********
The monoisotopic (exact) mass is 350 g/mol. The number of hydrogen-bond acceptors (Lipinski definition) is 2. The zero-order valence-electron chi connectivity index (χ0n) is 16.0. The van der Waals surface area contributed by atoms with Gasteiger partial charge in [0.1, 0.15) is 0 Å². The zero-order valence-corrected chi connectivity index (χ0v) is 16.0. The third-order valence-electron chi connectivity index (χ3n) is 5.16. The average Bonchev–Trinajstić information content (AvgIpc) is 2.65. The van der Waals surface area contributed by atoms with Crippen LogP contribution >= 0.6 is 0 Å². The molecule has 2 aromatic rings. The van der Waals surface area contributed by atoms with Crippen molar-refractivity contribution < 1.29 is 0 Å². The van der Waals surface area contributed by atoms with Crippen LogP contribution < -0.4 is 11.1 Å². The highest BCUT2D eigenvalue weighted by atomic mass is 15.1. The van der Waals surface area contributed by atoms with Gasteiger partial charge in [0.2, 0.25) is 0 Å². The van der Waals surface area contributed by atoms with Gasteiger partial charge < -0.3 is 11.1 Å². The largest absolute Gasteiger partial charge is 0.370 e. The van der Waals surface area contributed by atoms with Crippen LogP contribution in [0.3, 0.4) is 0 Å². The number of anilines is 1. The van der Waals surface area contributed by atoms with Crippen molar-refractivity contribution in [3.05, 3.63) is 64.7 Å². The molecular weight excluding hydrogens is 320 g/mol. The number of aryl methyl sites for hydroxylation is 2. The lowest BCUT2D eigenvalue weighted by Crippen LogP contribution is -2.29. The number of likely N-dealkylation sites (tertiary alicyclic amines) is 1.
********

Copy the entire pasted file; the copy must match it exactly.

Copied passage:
The monoisotopic (exact) mass is 350 g/mol. The number of hydrogen-bond acceptors (Lipinski definition) is 2. The zero-order valence-electron chi connectivity index (χ0n) is 16.0. The van der Waals surface area contributed by atoms with Gasteiger partial charge in [0.1, 0.15) is 0 Å². The zero-order valence-corrected chi connectivity index (χ0v) is 16.0. The third-order valence-electron chi connectivity index (χ3n) is 5.16. The average Bonchev–Trinajstić information content (AvgIpc) is 2.65. The van der Waals surface area contributed by atoms with Crippen LogP contribution >= 0.6 is 0 Å². The molecule has 2 aromatic rings. The van der Waals surface area contributed by atoms with Crippen molar-refractivity contribution < 1.29 is 0 Å². The van der Waals surface area contributed by atoms with Crippen LogP contribution < -0.4 is 11.1 Å². The highest BCUT2D eigenvalue weighted by atomic mass is 15.1. The van der Waals surface area contributed by atoms with Gasteiger partial charge in [0.2, 0.25) is 0 Å². The van der Waals surface area contributed by atoms with Gasteiger partial charge < -0.3 is 11.1 Å². The largest absolute Gasteiger partial charge is 0.370 e. The van der Waals surface area contributed by atoms with Crippen LogP contribution in [0.3, 0.4) is 0 Å². The number of anilines is 1. The van der Waals surface area contributed by atoms with Crippen molar-refractivity contribution in [3.05, 3.63) is 64.7 Å². The molecular weight excluding hydrogens is 320 g/mol. The number of aryl methyl sites for hydroxylation is 2. The lowest BCUT2D eigenvalue weighted by Crippen LogP contribution is -2.29. The number of likely N-dealkylation sites (tertiary alicyclic amines) is 1.